Circles. My mind is going round in circles
Success, you see, is a vicious circle, because the longer you survive, the faster things get - to the point where it starts to reach Geometry Wars levels of instinctive, intense excitement. Losing a life actually calms things down a notch, but it's only a matter of seconds before you're tearing through tunnels with that pesky Clyde in hot pursuit, adding palpable panic to every second. Such is the speed of the gameplay, time seems to slow down to a crawl while you weave frantically this way and that. Sometimes just getting through the last two minutes of a ten-minute game seems to take forever as you cling onto your precious stock of lives while the enemy's AI gets increasingly ruthless in their teamwork.
With an accompanying bass throb underscoring the traditional wakawaka sound effects, the effect is even more tense, giving you the bug-eyed glare of a wired clubber - especially as the game moves to its countdown climax and amps up the soundtrack even more. With subtle trailing graphical effects to enhance the spectacle, it's a game that has a wonderfully understated and wholly authentic approach to its rebirth. For instance, the main sprites still look identical, right down to the pixelated rough edges, but it's the little details, like the trail of 50s you leave behind when you're speeding through the maze eating dots that catches your eye, or the little spark trails Pac-Man leaves if you turn into a corner ahead of time.
It's a game you almost want to play in the dark to get that full 'bathed in retro effect' like it was in most seedy arcades. Hats off to Namco Bandai for finally demonstrating a true understanding what's required to take retro game and make it genuinely interesting. Not just to retro nutjobs in their 30s and 40s who insist you 'had to be there', but to those who just want an addictive, pick up and play gem to dip in and out of when playing an epic seems too much like hard work.
Plays by sense of smell
Despite the presence of six modes, you'd be forgiven for thinking that there's not an awful lot to it for your 800 Microsoft uberfunds. Beyond the basic five-minute Championship mode, there are a few variations on a theme, such as two challenge modes and three 'extra' modes. On the challenge side, number one (called Patience and Reward in the press guff, but not in the game itself) gives more power pills than normal, while number two (the Darkness course) makes things more difficult by being in, er, in the dark - predictably making it tough to judge where the turns are with only the small glow of Mr Pac to light the way.
The three Extra modes aren't exactly much different either, with only a small twist to justify their presence. The first (The Freeway) is made up of screen-spanning lanes, effectively, and runs at a crazily high speed right from the off, which is as amusing as it is hazardous. Apparently the second is based on Manhattan, but I wasn't observant enough to realise it when I was playing it - it could have quite easily been any maze, to be honest. And by the time you reach three (the Overall course), you're playing a mish-mash of all the other modes in one. It's all very cool to have this degree of focus, but there's absolutely no way it feels like it warrants the 800-point price tag. It feels more at home in the repetitious-but-excellent Jetpac Refuelled territory - except at least Rare had the decency to give you the original for curiosity value. But then again Namco Bandai would risk the ire of an almighty number of people if it started giving away a game that's been a big success on Live Arcade. Like I said, it probably should have released this in the first place, but with the original thrown in. Now that would have been irresistible.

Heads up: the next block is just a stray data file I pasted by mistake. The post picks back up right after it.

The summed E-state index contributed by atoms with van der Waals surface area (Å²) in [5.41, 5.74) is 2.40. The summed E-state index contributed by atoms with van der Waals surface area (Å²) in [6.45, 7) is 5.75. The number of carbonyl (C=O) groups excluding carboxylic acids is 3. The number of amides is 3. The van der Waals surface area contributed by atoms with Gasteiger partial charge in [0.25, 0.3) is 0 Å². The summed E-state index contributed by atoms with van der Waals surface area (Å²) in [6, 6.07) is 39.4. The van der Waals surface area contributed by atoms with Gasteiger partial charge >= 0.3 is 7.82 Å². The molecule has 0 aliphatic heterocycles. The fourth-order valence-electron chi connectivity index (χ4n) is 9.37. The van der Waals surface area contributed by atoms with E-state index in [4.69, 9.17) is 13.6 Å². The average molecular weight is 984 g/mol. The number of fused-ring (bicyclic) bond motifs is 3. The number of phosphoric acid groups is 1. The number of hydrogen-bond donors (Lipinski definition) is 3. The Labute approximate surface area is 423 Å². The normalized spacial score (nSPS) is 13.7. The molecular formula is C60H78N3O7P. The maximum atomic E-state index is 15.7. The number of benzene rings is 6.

Many - if not most - people who downloaded Pac-Man and Ms. Pac-Man had issues with the controls, which admittedly weren't best suited to the Xbox 360's analogue stick, and even less well-tailored to directional-pad control. It's refreshing, then, to see that Namco Bandai has seemingly fixed whatever the problem was with its arcade versions. Twists and turns feel much more fluid and responsive when you're under pressure - even when the game goes into super-berserk high-speed phases of imminent death. You'll still make mistakes, of course, but they feel more down to your own lack of foresight than any limitations of the pad.
As it stands, Pac-Man Championship Edition is a great addition to Live Arcade. What you're buying into is a fantastic celebration of a timeless classic, and one that does something genuinely interesting with the gameplay to make it relevant now. The problem is, basically, is that it's been put in totally the wrong price bracket for what is an impulse buy. A curiosity. With not even an attempt to make an online mode and omitting basic options like an endless mode for those that want to play it that way detracts from its long-term appeal. That said, once people get into the scoring element as they did with Geometry Wars, this could be a slow burner, and is definitely worth a trial even if you don't see the point of yet another Pac-Man addition to the Live Arcade. If the cost isn't an issue to you, then add another mark.
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